The larger corporations in the United States make it their custom to send out notices of annual meetings to all stockholders, and to forward with these notices a printed proxy, which authorizes the secretary or some other officer of the corporation to represent the shareholder at the annual meeting. Most of the corporations supply stamped envelopes and, if they do not hear from the shareholder, forward a second request for his proxy. All that the shareholder is asked to do is to sign his name, enclose the proxy in the envelope and mail it. Nevertheless the interest on the part of the average shareholder is so slight that only a small proportion of these proxies, it is stated, are ordinarily returned. It is easy enough to return the proxy, but it is just a trifle easier to drop it into the waste basket. Probably the average shareholder sees no reason why he should take action one way or the other. He does not know whether the corporation is being well-managed or whether the officers and directors deserve his support or not.. Except in very unusual cases, when there is an opposition and when a campaign to get his support is carried on, he knows that his vote will have not the slightest influence either for or against any man or measure.

Usually the secretary and one or two other officials of the corporation take the proxies to the annual meeting, go through all the formalities of electing a chairman and a secretary, presenting reports and casting votes, and carry out whatever programme has been agreed upon by the officers of the corporation. Every year, for instance, an officer of the Union Pacific Railroad Company takes a satchel full of proxies, makes the trip from New York to Salt Lake City (the Union Pacific Railroad Company being incorporated in Utah) and holds the annual meeting. Even when action out of the ordinary is proposed, very few shareholders ever take the trouble to attend these meetings.

At the annual meeting of the Northern Pacific in 1914, authority was asked for a new issue of $750,000,000 in bonds. Some of the shareholders objected to the looseness of the authority asked, but the plan was carried through without effective opposition by voting the proxies previously collected by the officers. An amusing account of this meeting appeared in the New York Annalist of June 15, 1914, from which the following paragraphs are quoted:

Eighteen shareholders, one for every one thousand stockholders, were on hand to see that justice was done to their interests. Four of these were directors, one was Chairman of the Board, another a former Vice-President; .... but the strength of the meeting was not in the number present. When the Secretary took his place, he brought with him proxies for 1,387,202 shares of stock - nearly 56% of the total outstanding. The stockholders might have talked their heads off, and voted as a unit against the bond issue, and still it would have gone through when the Secretary put down 1,387,202 shares in its favor.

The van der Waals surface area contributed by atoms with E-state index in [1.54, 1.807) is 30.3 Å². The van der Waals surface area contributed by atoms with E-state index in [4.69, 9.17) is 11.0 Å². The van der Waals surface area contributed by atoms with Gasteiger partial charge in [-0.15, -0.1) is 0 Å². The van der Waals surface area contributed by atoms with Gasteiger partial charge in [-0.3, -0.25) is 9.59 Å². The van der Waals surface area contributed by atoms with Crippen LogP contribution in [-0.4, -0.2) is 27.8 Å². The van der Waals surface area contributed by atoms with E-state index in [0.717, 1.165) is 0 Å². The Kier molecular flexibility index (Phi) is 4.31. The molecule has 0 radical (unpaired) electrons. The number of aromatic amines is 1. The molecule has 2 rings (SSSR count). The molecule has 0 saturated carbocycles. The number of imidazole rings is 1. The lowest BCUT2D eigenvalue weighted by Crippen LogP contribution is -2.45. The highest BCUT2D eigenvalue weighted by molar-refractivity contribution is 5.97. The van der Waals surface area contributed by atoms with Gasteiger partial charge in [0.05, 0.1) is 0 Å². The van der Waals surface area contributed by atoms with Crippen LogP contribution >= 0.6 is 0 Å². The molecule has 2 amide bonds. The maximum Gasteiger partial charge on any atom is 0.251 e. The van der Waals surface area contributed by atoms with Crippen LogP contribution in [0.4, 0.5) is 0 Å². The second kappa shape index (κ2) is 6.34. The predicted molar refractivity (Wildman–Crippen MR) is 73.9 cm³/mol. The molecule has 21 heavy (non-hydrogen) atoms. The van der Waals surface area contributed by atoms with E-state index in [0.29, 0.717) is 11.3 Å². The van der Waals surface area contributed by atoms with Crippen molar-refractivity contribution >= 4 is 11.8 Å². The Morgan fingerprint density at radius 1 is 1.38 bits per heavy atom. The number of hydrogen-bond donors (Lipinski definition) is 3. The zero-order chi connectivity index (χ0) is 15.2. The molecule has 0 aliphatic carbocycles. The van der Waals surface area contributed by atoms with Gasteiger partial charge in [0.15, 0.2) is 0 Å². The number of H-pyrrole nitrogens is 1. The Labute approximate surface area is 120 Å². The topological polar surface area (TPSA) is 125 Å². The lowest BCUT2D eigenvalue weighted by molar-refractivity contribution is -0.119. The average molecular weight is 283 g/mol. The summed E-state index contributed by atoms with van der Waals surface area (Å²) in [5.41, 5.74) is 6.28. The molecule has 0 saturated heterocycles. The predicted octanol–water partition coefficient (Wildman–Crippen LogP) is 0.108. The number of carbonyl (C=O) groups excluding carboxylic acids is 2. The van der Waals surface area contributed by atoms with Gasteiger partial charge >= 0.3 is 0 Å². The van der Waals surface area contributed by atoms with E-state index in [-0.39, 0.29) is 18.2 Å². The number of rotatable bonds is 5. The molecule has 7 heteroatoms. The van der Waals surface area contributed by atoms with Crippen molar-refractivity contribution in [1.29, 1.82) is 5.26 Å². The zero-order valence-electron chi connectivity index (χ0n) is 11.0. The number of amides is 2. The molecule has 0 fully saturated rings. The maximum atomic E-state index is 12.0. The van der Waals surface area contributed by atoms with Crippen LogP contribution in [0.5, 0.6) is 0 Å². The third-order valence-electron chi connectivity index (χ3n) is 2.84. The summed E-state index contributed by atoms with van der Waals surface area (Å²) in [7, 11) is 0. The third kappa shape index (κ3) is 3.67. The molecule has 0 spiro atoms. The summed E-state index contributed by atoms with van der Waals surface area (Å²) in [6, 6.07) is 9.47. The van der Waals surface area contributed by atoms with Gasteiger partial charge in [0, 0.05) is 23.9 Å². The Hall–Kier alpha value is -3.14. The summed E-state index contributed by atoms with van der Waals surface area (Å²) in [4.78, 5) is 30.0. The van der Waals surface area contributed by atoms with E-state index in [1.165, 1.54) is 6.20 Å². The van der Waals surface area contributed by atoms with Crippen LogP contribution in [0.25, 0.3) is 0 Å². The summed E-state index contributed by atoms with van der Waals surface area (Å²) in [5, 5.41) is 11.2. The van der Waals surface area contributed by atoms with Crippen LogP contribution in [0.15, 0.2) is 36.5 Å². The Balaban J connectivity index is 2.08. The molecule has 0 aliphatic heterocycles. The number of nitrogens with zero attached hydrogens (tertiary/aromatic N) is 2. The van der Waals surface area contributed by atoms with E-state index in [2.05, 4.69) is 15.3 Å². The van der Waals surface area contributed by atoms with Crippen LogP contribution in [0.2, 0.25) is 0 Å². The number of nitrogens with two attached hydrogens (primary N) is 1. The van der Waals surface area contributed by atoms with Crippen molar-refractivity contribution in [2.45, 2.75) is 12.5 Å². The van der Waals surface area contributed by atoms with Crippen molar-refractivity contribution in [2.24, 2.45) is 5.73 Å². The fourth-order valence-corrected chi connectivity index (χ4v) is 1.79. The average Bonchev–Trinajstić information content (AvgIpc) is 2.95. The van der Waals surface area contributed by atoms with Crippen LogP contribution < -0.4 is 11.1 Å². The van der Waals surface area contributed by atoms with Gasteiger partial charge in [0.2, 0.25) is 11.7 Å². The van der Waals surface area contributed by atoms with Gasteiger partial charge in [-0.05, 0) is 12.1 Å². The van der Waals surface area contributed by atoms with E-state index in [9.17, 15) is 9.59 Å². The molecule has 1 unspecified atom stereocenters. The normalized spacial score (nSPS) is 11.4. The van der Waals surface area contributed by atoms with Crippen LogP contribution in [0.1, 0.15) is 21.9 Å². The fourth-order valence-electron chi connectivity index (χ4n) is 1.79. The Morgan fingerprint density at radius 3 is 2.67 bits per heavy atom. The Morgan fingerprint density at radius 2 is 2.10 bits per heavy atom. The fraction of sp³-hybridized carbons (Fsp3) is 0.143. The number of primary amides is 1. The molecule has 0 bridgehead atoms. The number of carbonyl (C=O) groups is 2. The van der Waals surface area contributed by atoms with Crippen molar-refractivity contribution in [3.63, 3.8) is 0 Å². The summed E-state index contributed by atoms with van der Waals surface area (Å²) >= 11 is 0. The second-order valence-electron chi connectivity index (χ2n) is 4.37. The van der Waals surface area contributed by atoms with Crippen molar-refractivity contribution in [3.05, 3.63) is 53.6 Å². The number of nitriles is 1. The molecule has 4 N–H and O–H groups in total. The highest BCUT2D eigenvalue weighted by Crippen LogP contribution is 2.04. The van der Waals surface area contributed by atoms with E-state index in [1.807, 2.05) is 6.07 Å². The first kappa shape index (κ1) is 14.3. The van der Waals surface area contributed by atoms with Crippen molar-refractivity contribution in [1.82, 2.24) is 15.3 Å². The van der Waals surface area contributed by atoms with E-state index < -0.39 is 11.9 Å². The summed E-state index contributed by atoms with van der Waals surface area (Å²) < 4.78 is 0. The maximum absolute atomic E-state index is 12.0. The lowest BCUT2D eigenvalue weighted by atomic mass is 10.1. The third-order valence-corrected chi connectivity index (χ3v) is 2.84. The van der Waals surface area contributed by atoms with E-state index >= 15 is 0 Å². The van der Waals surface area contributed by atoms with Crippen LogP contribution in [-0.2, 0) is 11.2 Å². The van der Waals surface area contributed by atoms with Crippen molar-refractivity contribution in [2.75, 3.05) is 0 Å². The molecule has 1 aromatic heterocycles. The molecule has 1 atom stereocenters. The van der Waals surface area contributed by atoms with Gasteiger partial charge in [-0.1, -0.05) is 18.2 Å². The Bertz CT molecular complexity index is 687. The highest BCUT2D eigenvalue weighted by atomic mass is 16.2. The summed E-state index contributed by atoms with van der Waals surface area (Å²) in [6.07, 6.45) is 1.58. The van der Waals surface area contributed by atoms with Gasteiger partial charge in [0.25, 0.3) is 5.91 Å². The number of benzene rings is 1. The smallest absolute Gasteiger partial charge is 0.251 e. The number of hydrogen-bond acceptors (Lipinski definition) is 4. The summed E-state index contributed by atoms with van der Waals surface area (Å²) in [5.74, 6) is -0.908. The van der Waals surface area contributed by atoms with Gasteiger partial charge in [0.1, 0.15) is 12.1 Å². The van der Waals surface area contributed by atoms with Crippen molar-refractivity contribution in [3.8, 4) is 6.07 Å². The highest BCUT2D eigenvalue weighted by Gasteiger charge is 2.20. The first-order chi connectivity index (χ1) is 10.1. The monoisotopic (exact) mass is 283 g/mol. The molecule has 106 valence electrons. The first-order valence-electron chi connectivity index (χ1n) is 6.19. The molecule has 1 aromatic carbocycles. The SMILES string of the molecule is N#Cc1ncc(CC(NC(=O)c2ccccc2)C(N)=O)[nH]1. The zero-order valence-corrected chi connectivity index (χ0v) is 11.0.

Colonel Clough (the Chairman of the Board) sat in a high-backed chair at the head of a long table, looking an embodiment of the spirit of impartiality.....He had a courteous manner for each speaker, and in the pile of proxies he had a steam roller to run over objections when it came to a vote.

After the reading of the resolution, Christian F. Leng arose to call attention to a small omission in the resolution. Not belligerently, but as one seeking to correct an oversight, he asked the Chair to state the amount of the proposed mortgage. He characterized the resolution as somewhat vague on that, to him, important point.

The Chair was sorry the gentleman did not understand corporation matters better. The amount was to be left to the wisdom of a Board of Directors chosen by the stockholders to safeguard their interests. They would study the matter from every angle, lunch over it, and sleep on it, and in the course of time arrive at the total.

It seemed that Mr. Leng was inclined to be stubborn. He said the Chair evidently had failed to understand his question, which had nothing to do with the province and wisdom of Directors, but concerned the amount of the proposed mortgage. As the owners of the corporation, he thought the shareholders entitled to know from their agents the amount to which they proposed to bond the property. "Is it not a reasonable inquiry to ask how much you propose to make this mortgage?" he concluded.

The Chair again set about the enlightenment of the Philistine. Patiently he explained that were the stockholders to determine the amount of the mortgage they might be kept in session for several days. That was a task for the Directors, a labor which the shareholders should be glad to escape. The Directors were in office solely to look after the interests of the stockholders. They would canvass the situation, look at it by and large, dig into figures, and attempt a forecast of the future. The Chair was a master of circumlocution, and always patient.

Arose Mr. Leng again, to say that when he put a mortgage on his property he did not give a lawyer carte blanche to make it as large as he could. He suspected that the management had already decided on a figure; what he wanted to learn was the figure. To which the Chair replied that the Directors could be trusted to do what was right in the matter.

The meeting having lasted as long as conventional shareholders' gatherings should continue, the steam roller was started gently. A vote on the original resolution was called for. On the proposition to authorize the Directors to proceed with their plan, the Secretary announced: "Against, 400 shares; in favor of, 1,387,700." The meeting was adjourned.